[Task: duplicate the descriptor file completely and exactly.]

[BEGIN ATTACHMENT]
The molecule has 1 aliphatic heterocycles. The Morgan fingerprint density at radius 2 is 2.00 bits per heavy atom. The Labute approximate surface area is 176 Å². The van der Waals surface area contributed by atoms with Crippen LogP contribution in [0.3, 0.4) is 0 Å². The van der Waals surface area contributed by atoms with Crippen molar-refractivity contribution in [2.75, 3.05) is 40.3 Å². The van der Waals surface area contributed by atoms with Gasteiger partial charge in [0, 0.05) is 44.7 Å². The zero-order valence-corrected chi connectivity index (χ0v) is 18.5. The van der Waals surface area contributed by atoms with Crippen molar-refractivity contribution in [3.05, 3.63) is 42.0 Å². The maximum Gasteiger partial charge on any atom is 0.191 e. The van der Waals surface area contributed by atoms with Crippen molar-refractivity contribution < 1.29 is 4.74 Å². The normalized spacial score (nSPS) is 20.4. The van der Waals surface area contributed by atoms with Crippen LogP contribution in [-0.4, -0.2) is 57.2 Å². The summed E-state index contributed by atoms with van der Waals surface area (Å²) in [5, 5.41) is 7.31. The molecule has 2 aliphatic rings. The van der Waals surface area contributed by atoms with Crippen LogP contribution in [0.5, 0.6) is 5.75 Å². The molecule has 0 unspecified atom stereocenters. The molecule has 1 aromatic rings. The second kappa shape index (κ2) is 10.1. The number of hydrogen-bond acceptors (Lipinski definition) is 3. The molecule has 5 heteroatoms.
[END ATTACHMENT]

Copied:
The molecule has 1 aliphatic heterocycles. The Morgan fingerprint density at radius 2 is 2.00 bits per heavy atom. The Labute approximate surface area is 176 Å². The van der Waals surface area contributed by atoms with Crippen LogP contribution in [0.3, 0.4) is 0 Å². The van der Waals surface area contributed by atoms with Crippen molar-refractivity contribution in [2.75, 3.05) is 40.3 Å². The van der Waals surface area contributed by atoms with Gasteiger partial charge in [0, 0.05) is 44.7 Å². The zero-order valence-corrected chi connectivity index (χ0v) is 18.5. The van der Waals surface area contributed by atoms with Crippen molar-refractivity contribution in [3.05, 3.63) is 42.0 Å². The maximum Gasteiger partial charge on any atom is 0.191 e. The van der Waals surface area contributed by atoms with Crippen molar-refractivity contribution < 1.29 is 4.74 Å². The normalized spacial score (nSPS) is 20.4. The van der Waals surface area contributed by atoms with Crippen LogP contribution in [-0.4, -0.2) is 57.2 Å². The summed E-state index contributed by atoms with van der Waals surface area (Å²) in [5, 5.41) is 7.31. The molecule has 2 aliphatic rings. The van der Waals surface area contributed by atoms with Crippen LogP contribution in [0.5, 0.6) is 5.75 Å². The molecule has 0 unspecified atom stereocenters. The molecule has 1 aromatic rings. The second kappa shape index (κ2) is 10.1. The number of hydrogen-bond acceptors (Lipinski definition) is 3. The molecule has 5 heteroatoms.